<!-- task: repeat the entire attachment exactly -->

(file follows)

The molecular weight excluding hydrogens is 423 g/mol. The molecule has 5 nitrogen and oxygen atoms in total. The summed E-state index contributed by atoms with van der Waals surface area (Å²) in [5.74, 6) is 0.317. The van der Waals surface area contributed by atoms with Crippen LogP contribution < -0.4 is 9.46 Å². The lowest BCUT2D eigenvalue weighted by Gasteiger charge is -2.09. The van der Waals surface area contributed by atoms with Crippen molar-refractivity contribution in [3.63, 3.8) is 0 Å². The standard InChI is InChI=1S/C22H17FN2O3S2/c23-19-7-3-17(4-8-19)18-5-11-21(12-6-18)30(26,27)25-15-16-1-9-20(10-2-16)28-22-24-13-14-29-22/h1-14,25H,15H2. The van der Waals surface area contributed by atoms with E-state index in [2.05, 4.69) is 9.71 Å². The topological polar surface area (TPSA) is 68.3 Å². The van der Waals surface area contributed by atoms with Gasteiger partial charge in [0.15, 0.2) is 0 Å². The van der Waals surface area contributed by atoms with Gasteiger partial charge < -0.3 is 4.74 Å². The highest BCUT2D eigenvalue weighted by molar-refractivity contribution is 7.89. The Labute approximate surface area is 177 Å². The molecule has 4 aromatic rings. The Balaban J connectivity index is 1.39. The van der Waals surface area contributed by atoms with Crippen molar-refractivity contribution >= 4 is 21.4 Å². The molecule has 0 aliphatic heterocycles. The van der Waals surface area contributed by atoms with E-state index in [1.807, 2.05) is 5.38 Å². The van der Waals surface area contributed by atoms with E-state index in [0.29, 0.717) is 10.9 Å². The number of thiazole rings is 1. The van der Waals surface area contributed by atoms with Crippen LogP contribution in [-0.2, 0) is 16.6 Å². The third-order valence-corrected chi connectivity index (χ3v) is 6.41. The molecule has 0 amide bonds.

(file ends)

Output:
The molecular weight excluding hydrogens is 423 g/mol. The molecule has 5 nitrogen and oxygen atoms in total. The summed E-state index contributed by atoms with van der Waals surface area (Å²) in [5.74, 6) is 0.317. The van der Waals surface area contributed by atoms with Crippen LogP contribution < -0.4 is 9.46 Å². The lowest BCUT2D eigenvalue weighted by Gasteiger charge is -2.09. The van der Waals surface area contributed by atoms with Crippen molar-refractivity contribution in [3.63, 3.8) is 0 Å². The standard InChI is InChI=1S/C22H17FN2O3S2/c23-19-7-3-17(4-8-19)18-5-11-21(12-6-18)30(26,27)25-15-16-1-9-20(10-2-16)28-22-24-13-14-29-22/h1-14,25H,15H2. The van der Waals surface area contributed by atoms with E-state index in [2.05, 4.69) is 9.71 Å². The topological polar surface area (TPSA) is 68.3 Å². The van der Waals surface area contributed by atoms with Gasteiger partial charge in [0.15, 0.2) is 0 Å². The van der Waals surface area contributed by atoms with Gasteiger partial charge < -0.3 is 4.74 Å². The highest BCUT2D eigenvalue weighted by molar-refractivity contribution is 7.89. The Labute approximate surface area is 177 Å². The molecule has 4 aromatic rings. The Balaban J connectivity index is 1.39. The van der Waals surface area contributed by atoms with Crippen molar-refractivity contribution >= 4 is 21.4 Å². The molecule has 0 aliphatic heterocycles. The van der Waals surface area contributed by atoms with E-state index in [1.807, 2.05) is 5.38 Å². The van der Waals surface area contributed by atoms with E-state index in [0.29, 0.717) is 10.9 Å². The number of thiazole rings is 1. The van der Waals surface area contributed by atoms with Crippen LogP contribution in [-0.2, 0) is 16.6 Å². The third-order valence-corrected chi connectivity index (χ3v) is 6.41. The molecule has 0 amide bonds.